Ah, happy days... 8)
I don't think you really understand how computers work until you lock horns with the CPU itself.

I've recently rediscovered the joys of bit-twiddling with the PIC micocontrollers from Microchip, and it's ridiculous the stuff they've managed to pack into a single chip.


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DC
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17 Aug 2011, 12:46 am

SammichEater wrote:
Dang you're old. I'll stick with my Phenom II X4 955.


:cry:

I had better not say the 6502 then.

8 bits, 1 Mhz was the processor that bought computing to the masses courtesy of Apple, the commodore 64, atari, BBC micro, acorn electron...



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17 Aug 2011, 5:18 am

DC wrote:
I had better not say the 6502 then.

8 bits, 1 Mhz was the processor that bought computing to the masses courtesy of Apple, the commodore 64, atari, BBC micro, acorn electron...
The Z80-based TRS-80 was launched in 1977 and more or less ran in parallel with the Apple although there were 8080-based (an ancestor of the Z80) 'home computers' available before that, and Motorola 6800 machines before those. (eg. the SWTPC 6800 from 1975)
The original Apple II was launched in 1977, a couple of months before the Tandy. The Nascom I (Z80-based) was launched a couple of months after the Tandy.

The starting price for the Apple was $1298 (with 4kB RAM) and $2638 (with the maximum 48kB RAM); the Tandy cost $399 (with 4kB RAM), or $599 with a 12" monitor and a Radio Shack tape recorder for data storage.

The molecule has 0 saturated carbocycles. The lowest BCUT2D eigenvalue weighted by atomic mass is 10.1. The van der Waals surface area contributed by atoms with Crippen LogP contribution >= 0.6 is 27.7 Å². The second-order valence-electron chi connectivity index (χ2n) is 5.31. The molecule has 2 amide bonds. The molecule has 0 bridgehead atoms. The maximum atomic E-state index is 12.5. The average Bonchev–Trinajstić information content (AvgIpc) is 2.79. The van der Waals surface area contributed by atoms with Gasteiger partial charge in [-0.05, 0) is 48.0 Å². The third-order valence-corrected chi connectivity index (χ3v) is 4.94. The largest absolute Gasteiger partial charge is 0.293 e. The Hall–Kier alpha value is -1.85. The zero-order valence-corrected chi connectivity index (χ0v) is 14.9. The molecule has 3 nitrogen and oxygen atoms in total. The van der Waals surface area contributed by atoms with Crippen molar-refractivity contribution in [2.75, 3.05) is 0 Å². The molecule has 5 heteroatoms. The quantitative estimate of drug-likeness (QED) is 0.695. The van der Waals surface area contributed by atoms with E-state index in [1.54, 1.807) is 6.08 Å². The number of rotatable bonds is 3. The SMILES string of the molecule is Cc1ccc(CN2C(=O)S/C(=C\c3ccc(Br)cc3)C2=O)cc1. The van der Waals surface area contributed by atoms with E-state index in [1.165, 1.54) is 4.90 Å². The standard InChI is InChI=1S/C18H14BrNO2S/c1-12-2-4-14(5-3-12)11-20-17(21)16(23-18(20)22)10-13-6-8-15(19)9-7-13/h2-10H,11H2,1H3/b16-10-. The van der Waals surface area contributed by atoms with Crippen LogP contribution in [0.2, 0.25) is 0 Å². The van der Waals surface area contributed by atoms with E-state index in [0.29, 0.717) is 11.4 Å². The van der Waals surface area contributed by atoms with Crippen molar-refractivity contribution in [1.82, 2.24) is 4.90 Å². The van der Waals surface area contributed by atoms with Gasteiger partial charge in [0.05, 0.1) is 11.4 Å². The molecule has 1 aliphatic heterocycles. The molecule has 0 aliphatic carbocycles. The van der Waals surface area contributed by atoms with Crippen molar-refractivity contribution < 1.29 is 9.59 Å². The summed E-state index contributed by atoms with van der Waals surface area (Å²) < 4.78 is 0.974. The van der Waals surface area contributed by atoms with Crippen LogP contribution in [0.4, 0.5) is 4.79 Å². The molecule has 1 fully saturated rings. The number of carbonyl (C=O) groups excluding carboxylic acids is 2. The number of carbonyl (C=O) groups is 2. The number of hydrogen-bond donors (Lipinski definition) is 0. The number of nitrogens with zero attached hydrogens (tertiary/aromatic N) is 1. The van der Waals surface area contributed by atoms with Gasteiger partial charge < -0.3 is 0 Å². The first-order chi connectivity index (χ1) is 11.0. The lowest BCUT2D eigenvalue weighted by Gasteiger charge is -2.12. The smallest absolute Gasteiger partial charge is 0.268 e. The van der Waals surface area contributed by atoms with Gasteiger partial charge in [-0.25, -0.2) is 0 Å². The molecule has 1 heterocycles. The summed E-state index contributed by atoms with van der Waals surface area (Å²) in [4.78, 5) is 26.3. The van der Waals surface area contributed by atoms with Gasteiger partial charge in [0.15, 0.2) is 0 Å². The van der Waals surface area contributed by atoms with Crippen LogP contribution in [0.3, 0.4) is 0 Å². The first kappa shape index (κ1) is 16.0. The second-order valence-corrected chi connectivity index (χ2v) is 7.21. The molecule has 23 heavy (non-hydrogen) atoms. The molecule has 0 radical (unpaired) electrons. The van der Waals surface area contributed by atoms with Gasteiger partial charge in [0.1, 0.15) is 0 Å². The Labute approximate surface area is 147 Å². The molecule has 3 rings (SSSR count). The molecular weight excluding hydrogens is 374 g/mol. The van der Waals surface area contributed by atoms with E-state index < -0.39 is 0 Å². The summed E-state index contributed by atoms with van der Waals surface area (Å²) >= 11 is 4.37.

The Nascom was £197.50 with 2kB RAM and probably cheaper than the Tandy back then - because you received a bag of components, a bare PCB, and built the thing yourself. :lol:

My my, how times have changed...


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FearOfMusic
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17 Aug 2011, 9:42 am

Cornflake wrote:
DC wrote:
I had better not say the 6502 then.

8 bits, 1 Mhz was the processor that bought computing to the masses courtesy of Apple, the commodore 64, atari, BBC micro, acorn electron...
The Z80-based TRS-80 was launched in 1977 and more or less ran in parallel with the Apple although there were 8080-based (an ancestor of the Z80) 'home computers' available before that, and Motorola 6800 machines before those. (eg. the SWTPC 6800 from 1975)
The original Apple II was launched in 1977, a couple of months before the Tandy. The Nascom I (Z80-based) was launched a couple of months after the Tandy.

The starting price for the Apple was $1298 (with 4kB RAM) and $2638 (with the maximum 48kB RAM); the Tandy cost $399 (with 4kB RAM), or $599 with a 12" monitor and a Radio Shack tape recorder for data storage.
The Nascom was £197.50 with 2kB RAM and probably cheaper than the Tandy back then - because you received a bag of components, a bare PCB, and built the thing yourself. :lol:

My my, how times have changed...


I was going to mention the whole 6502-family as being my favorite processors but I couldn't really answer the question of how I use them. The only 6502 family processor I have is a Ricoh 5A22 which is built the super nintendo I own (this is the only video game system I have held on to from my childhood and it is because of the 6502).